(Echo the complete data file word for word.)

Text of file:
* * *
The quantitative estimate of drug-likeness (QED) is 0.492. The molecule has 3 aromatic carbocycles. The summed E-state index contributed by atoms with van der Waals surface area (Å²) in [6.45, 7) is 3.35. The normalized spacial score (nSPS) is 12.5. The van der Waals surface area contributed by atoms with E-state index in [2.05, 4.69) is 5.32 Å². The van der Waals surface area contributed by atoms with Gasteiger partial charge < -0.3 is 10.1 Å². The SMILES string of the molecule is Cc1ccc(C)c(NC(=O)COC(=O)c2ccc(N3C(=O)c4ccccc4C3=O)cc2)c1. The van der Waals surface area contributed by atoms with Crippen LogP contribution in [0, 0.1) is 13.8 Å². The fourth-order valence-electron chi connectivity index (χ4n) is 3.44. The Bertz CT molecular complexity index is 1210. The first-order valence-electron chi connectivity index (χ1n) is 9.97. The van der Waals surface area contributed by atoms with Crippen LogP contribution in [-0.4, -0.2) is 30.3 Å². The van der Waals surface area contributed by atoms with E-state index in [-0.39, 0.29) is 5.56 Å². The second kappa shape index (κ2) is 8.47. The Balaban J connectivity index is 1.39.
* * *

The quantitative estimate of drug-likeness (QED) is 0.492. The molecule has 3 aromatic carbocycles. The summed E-state index contributed by atoms with van der Waals surface area (Å²) in [6.45, 7) is 3.35. The normalized spacial score (nSPS) is 12.5. The van der Waals surface area contributed by atoms with E-state index in [2.05, 4.69) is 5.32 Å². The van der Waals surface area contributed by atoms with Gasteiger partial charge < -0.3 is 10.1 Å². The SMILES string of the molecule is Cc1ccc(C)c(NC(=O)COC(=O)c2ccc(N3C(=O)c4ccccc4C3=O)cc2)c1. The van der Waals surface area contributed by atoms with Crippen LogP contribution in [0, 0.1) is 13.8 Å². The fourth-order valence-electron chi connectivity index (χ4n) is 3.44. The Bertz CT molecular complexity index is 1210. The first-order valence-electron chi connectivity index (χ1n) is 9.97. The van der Waals surface area contributed by atoms with Crippen LogP contribution in [-0.4, -0.2) is 30.3 Å². The van der Waals surface area contributed by atoms with E-state index in [-0.39, 0.29) is 5.56 Å². The second kappa shape index (κ2) is 8.47. The Balaban J connectivity index is 1.39.